A biomass dome at Drax
Richard Bell

Northern Powerhouse could benefit from 46,000 new ‘green’ jobs by 2030

Workers across the North could benefit from the creation of 46,000 new green jobs by 2030, according to new data.

Think-tank The Institute for Public Policy Research (IPPR) has published a report calling on the Government to “learn from the mistakes of the past” that saw Northern communities disproportionately impacted by job losses in the carbon energy sector.

The Northern Powerhouse region is currently home to the highest number of coal and gas power stations in England, but communities near coalfields continue to feel the negative impact of closures and job losses.

According to the IPPR, the region could lose a further 28,000 jobs in coal, oil and gas by 2030.

But data shows that despite the presence of coal- and gas-producing facilities, the North also generated nearly half (48%) of the UK’s renewable electricity from 2005 to 2014.

The IPPR report, published today (October 22), states that if the North gets the right support from the Government, it has the potential to lead a clean energy revolution.

It calls for a “just transition” so that Northern energy workers can continue accessing well-paid skilled jobs in the low-carbon energy sector.

For the Government to achieve this, the IPPR said it need to squash the uncertainty surrounding Brexit, improve the country’s education and skills system and provide long-term policy for decarbonisation at the heart of its Industrial Strategy.

Josh Emden, IPPR research fellow and report co-author, said: “The Government must learn from the mistakes of the past and ensure that this time there is a just transition into the low carbon energy sector and beyond, for workers in the North of England who have powered the UK for decades.

“The good news is that the opportunity is there for the North of England to become a powerhouse for the UK once again, provided the government takes the critical policy action needed.”

Co-author Luke Murphy, associate director at the IPPR, commented: “With nearly half of the UK’s renewable energy being produced in the North, it is clear that the region is ideally placed to deliver a green jobs revolution of 46,000 new jobs by 2030.

“We know that decarbonising the economy is an urgent necessity if we are to limit the impacts of global warming.”

He continued: “What the UK needs now is for Government to commit to long-term policy for decarbonisation, where communities are protected from decline and supported to thrive through mechanisms like the industrial strategy and an improved skills system, so that we can realise a new era of prosperity for the communities that quite literally power the powerhouse.”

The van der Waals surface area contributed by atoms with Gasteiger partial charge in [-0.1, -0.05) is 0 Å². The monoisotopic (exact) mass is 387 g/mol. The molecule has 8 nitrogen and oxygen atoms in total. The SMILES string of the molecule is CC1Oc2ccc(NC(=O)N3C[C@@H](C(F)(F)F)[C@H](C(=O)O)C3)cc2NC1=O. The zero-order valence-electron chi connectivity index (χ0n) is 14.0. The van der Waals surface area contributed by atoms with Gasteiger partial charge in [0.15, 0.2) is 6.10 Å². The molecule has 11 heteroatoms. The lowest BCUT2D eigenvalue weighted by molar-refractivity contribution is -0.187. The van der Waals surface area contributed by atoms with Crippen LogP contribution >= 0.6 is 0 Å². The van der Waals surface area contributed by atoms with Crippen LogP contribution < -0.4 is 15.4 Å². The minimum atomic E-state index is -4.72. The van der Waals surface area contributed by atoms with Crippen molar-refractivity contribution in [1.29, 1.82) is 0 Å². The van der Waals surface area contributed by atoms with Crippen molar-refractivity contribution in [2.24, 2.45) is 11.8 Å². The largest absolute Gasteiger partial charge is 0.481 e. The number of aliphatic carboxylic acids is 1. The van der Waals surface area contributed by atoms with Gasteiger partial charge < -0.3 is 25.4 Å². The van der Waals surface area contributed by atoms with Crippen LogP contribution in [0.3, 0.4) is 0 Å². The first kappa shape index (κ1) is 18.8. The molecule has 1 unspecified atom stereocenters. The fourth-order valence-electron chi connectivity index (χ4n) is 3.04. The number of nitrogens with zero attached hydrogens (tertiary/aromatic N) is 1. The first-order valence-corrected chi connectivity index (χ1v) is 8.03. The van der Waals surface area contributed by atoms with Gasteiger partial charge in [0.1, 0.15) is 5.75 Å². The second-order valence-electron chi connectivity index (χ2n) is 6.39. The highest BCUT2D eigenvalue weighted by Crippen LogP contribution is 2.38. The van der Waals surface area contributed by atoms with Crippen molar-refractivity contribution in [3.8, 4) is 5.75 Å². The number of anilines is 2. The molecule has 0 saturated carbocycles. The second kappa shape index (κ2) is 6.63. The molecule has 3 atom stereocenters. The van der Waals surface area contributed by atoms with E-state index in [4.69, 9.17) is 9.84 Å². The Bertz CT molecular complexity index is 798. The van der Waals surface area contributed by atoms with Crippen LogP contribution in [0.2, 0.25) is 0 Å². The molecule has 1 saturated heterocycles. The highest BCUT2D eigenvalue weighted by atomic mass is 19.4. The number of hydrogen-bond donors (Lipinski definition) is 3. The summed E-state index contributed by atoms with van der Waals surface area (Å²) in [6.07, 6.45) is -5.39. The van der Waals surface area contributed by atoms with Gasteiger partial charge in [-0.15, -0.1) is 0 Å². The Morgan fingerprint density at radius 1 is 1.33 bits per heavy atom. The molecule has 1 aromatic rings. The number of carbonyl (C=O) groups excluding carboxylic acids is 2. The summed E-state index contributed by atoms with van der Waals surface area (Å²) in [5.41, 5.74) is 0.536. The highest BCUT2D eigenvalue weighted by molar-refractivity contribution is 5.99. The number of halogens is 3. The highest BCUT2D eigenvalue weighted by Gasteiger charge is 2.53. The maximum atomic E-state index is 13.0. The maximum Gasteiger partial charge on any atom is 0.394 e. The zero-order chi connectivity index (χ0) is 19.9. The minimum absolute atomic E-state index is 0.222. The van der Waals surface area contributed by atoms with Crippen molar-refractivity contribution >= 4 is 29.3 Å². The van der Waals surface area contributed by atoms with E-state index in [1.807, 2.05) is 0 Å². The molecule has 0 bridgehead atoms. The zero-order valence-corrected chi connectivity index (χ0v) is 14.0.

IPPR North director Sarah Longlands said: “This report highlights the importance of the energy sector for the North’s future prosperity, and for the first time makes the connection between economic opportunity and economic justice by calling for a ‘just transition’.

“The benefits of the energy sector in the North will only be fully realised if the people who are already working in the industry are given the time, skills and support which enables them to make the most of new opportunities in low carbon energy.”

The CEO of the business behind the UK’s largest power station, Drax, also weighed in on the report.

According to chief exec Andy Koss, the North is “ideally placed” to take advantage of the opportunities for clean grow created by a lower carbon economy, and could play “a vital role in helping the UK and the world to meet its climate targets”.

He explained: “Over a decade ago, Drax started its journey to phase out coal. We are now by far the biggest renewable power producer in the UK, having converted two-thirds of our generating units to use sustainable biomass instead of coal.

“We have also reskilled our colleagues to use a renewable fuel and play an active role in the low carbon transition.

“We’re exploring new carbon capture technologies which could enable us to further decarbonise and deliver negative carbon emissions – vital if we are to meet the climate challenge set out by the IPCC.”

Drax plans to complete the phase-out of coal “well ahead” of the Government’s 2025 deadline, Mr Koss said, adding: “We will still provide flexible, dependable electricity by repowering our remaining two coal units to use natural gas – providing highly efficient, flexible power when it is most needed.

“This will not only help support the power grid as it transitions to a low carbon system, it will also preserve the life of the plant and help protect jobs.”

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